Formal and Dynamic Equivalence in Translation
An Introductory Essay and Discussion

Part 1

By Vlad


Every translation is an imperfection, and it is hard to imagine that there is a single scholar who is entirely satisfied with his version, whether the work was collaborative or his alone. Every decision made leaves something on the table, something not captured by the rendition into the target language, as any polyglot can testify. The translation philosophy adhered to determines, to a great extent, what is captured and what is not, and the trend is in favor of dynamic equivalence over formal equivalence. For the limited scope of this essay, addressing the issues rather abstractly, terms will be left undefined and used imprecisely; no attempt will be made to classify any translations. Paraphrastic and literal are used as shorthand for tending toward dynamic equivalence and tending toward formal equivalence respectively. Though this essay means to argue against paraphrastic versions, there is no doubt that they are all valuable and each one should be considered a significant contribution to the Christian faith.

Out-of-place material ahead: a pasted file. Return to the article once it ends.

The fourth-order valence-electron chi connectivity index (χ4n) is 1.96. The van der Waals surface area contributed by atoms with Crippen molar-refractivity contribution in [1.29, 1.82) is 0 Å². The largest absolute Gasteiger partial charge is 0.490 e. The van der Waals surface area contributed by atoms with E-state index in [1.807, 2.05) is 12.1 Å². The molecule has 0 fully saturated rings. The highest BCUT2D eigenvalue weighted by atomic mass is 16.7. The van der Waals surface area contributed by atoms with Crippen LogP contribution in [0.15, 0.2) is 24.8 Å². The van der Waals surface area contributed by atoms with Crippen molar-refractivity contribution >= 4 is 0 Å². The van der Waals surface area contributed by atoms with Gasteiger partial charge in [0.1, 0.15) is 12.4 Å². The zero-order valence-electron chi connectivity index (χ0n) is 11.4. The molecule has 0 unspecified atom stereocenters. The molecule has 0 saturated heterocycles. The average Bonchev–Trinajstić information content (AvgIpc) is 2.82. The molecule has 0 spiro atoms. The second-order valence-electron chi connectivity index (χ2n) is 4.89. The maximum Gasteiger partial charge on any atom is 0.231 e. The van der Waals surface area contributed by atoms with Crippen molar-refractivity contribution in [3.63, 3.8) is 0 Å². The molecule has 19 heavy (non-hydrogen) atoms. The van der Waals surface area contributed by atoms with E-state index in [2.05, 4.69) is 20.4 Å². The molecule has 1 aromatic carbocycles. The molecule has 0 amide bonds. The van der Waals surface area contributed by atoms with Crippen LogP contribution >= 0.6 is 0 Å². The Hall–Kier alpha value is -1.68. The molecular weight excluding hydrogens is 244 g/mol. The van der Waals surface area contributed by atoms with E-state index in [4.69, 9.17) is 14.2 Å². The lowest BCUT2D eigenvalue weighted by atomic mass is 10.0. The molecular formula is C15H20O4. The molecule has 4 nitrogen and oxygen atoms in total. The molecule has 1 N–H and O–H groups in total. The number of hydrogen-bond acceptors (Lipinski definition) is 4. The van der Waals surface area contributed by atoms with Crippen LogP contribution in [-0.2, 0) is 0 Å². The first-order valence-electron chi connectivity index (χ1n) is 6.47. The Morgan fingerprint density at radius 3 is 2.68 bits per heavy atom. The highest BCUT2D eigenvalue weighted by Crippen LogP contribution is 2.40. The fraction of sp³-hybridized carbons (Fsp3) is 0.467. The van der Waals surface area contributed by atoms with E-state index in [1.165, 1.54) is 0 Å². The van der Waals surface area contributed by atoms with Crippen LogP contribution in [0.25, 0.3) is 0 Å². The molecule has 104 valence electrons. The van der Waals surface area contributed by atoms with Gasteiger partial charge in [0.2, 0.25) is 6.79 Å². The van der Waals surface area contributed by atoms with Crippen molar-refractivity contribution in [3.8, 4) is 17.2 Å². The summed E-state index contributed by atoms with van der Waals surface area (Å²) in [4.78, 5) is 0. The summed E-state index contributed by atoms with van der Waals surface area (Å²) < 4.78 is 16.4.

The Issue of Interpretation
It is impossible to translate without interpreting first. The source text has to be understood before it is translated, and the theology of the translator will influence his or her own personal reading. Using translation and oversight committees controls against theological bias, and wide ecumenical representation can check denominational bias more broadly. Even then it could be said that the product is representative of orthodoxy (a fortiori, the orthodoxy of a particular culture and time), leaving out other legitimate viewpoints.

It cannot be denied, though, that further control is imposed by a philosophy of formal equivalence. This forces the translator to narrow his scope to the lexis and syntax immediately in his purview. This doesn’t mean that the translator’s understanding of the near context, or even the Bible as a whole, does not influence his work, but it does not allow as much room for theological bias.